“This room is a mess! Thomas, we need to leave for soccer practice in fifteen minutes. I expect you to have this room cleaned up before we go. I’ll be back in ten minutes to check on you.”
Mom returns to the kitchen to complete her unfinished tasks. When she glances at the clock, twenty minutes have passed. Dashing to the family room she yells, “Thomas, we’re late. I hope you cleared that stuff off the floor…OH NO!! This room is still a terrible mess. You’ve done NOTHING. I told you to. Why are you so irresponsible? Can’t I ever count on you to do what I ask? I’m taking you off the soccer team.”
Thomas runs past Mom wailing, “You’re so mean. I hate you.” His bedroom door slams shut.
Understandably, Mom is upset; Thomas did not follow through. Mom lost track of time and reacted strongly upon discovering the mess still existed. Thomas felt attacked and accused by Mom’s words and tone. Off he went. And not to soccer practice.
Mom’s response can be referred to as an example of the authoritarian style of parenting. Included in this style are loudness, harshness, labeling, shaming, put-downs, and threats.
There is usually a pattern of rigidity, which will definitely come through in this case if the mother actually follows through on her threat to take her son off the soccer team.
The parent acts on her need for absolute control and power. Obedience is expected and demanded, but often the price includes the child’s self-worth and the relationship between the parent and child.
But what if Mom had approached Thomas and the messy room in the following manner: “Thomas, you forgot to clean up. Oh well. Let’s go. We’re gonna be late again. There’s never enough time to finish anything around here. The house will just stay a mess.”
This response might reflect permissive parenting, which is characterized by little, if any, consistent structure. Emotions tend to dictate what happens in the household.
Expectations are unclear, uneven, and unpredictable. Frequently, this lack of leadership leads to uncertainty, confusion and even chaos. Children, feeling that they cannot count on their parents to impose the needed limits, may not view their mother or father as trustworthy directors and may not turn to them for guidance when they need help in the future.
Both the authoritarian style and the permissive approach to parenting are discouraged by parenting experts. Children may survive in these families, but they usually fail to reach their potential because many of their needs and feelings go unrecognized.
Parents in these families may not have had healthy models themselves and may be following the lead of their own parents. Or in an attempt to avoid repeating the negative pattern, they end up swinging to the other extreme which is equally ineffective. Unfortunately, it is not uncommon to flip from one style to another, even while dealing with the same issue. The mother in our example may start off yelling and attacking Thomas, then stop and say:
“Forget it, I give up. I’m too tired to deal with it. Do whatever you want.”
The authoritative style is a healthier approach. To distinguish this from authoritarian, take the ending “tive” and relate it to “live”; authoritative is the way we strive to live within our families.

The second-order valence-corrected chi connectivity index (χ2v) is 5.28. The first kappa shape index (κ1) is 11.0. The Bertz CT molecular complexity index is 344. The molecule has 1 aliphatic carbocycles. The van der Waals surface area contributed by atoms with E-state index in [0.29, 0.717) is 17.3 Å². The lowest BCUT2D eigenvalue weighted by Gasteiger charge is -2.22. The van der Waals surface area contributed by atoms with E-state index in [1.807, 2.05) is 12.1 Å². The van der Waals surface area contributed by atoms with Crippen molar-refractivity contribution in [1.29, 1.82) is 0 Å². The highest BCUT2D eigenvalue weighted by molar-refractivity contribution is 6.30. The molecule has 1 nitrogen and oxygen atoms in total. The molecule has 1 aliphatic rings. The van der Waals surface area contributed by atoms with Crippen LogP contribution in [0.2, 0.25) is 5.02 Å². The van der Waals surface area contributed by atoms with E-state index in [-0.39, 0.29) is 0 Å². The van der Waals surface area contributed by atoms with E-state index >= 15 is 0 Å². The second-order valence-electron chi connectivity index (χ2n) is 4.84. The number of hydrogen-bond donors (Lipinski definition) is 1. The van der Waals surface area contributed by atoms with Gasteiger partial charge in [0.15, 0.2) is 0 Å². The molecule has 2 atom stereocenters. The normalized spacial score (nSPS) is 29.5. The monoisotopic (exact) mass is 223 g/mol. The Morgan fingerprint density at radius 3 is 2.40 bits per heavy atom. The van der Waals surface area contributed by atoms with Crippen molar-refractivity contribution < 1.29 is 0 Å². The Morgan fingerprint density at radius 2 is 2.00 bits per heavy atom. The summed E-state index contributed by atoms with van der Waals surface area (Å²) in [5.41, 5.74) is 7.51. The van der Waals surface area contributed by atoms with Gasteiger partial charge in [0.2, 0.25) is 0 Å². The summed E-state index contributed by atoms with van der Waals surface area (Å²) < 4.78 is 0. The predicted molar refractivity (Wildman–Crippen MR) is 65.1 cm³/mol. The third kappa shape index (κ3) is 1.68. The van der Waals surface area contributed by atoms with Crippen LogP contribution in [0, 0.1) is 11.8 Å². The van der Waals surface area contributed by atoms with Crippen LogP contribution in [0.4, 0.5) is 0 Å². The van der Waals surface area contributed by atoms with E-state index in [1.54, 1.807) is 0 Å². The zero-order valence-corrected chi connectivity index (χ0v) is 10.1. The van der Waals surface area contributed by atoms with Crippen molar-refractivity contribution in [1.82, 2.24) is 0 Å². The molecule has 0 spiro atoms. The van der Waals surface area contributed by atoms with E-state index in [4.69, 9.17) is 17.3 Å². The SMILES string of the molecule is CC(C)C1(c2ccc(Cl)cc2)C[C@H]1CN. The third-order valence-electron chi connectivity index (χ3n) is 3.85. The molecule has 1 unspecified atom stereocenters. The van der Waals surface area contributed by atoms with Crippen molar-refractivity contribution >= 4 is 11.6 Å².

- This approach combines respect and caring with firmness and limits.
- Feelings are acknowledged while rules are enforced.
- Discipline techniques focus on teaching the child while taking into consideration his emotional health and the parent-child relationship. The key is to combine firmness with flexibility.
So let’s return to Mom and Thomas. First, Mom may need to take a moment to become calm. When startled, surprised or rushed, it can help to stop, take a breath and let emotions settle down so thinking can occur. Then she might say:
“Thomas, I neglected to look at the clock. We’re late for soccer practice. I see you haven’t cleaned up. Let’s get ready to leave as quickly as we can. You will need to clean up this room as soon as we get home.”
Mom admits her mistake, addresses the lack of compliance, takes action and applies a logical consequence. She keeps her son’s dignity intact as well as the relationship between them. Thomas may moan and groan about being late or having to clean the room later. And Mom can stand firm. In doing so, she sends her son important messages about how to handle mistakes.
STYLE VS. REALITY
Most parents would agree that authoritative parenting is best. Yet the demands of real life can often interfere with your desire to do your best. Rarely do you have the right response at any given moment. In fact, rarely is there a right response.
Parents can usually identify which of three styles of parenting governs their interactions based on how discipline is carried out in the family. Their approach influences the emotional health of each member of the family as well as the quality of the relationships that exists between members. Although most parents are not always one way or the other, there is usually one style that dominates their approach to parenting.
It can help to think about what you would like to change from how you were parented and what you would like to repeat as you parent your own children.
- Seek the support of your spouse or a friend.
- Read books on healthy parenting.
- Give yourself time to get calm and think before responding.
- Remember to congratulate yourself when you succeed.
- When you give a “less than perfect” response, take a few moments afterward to reflect on how you could handle it differently in the future.
Children give you many opportunities to discipline, teach, and guide them over the years. By putting forth the effort, you can reap the benefits a healthy approach can yield as your children not only survive, but thrive in preparation for the world beyond your home.By Pam Nicholson, Certified Parenting Educator
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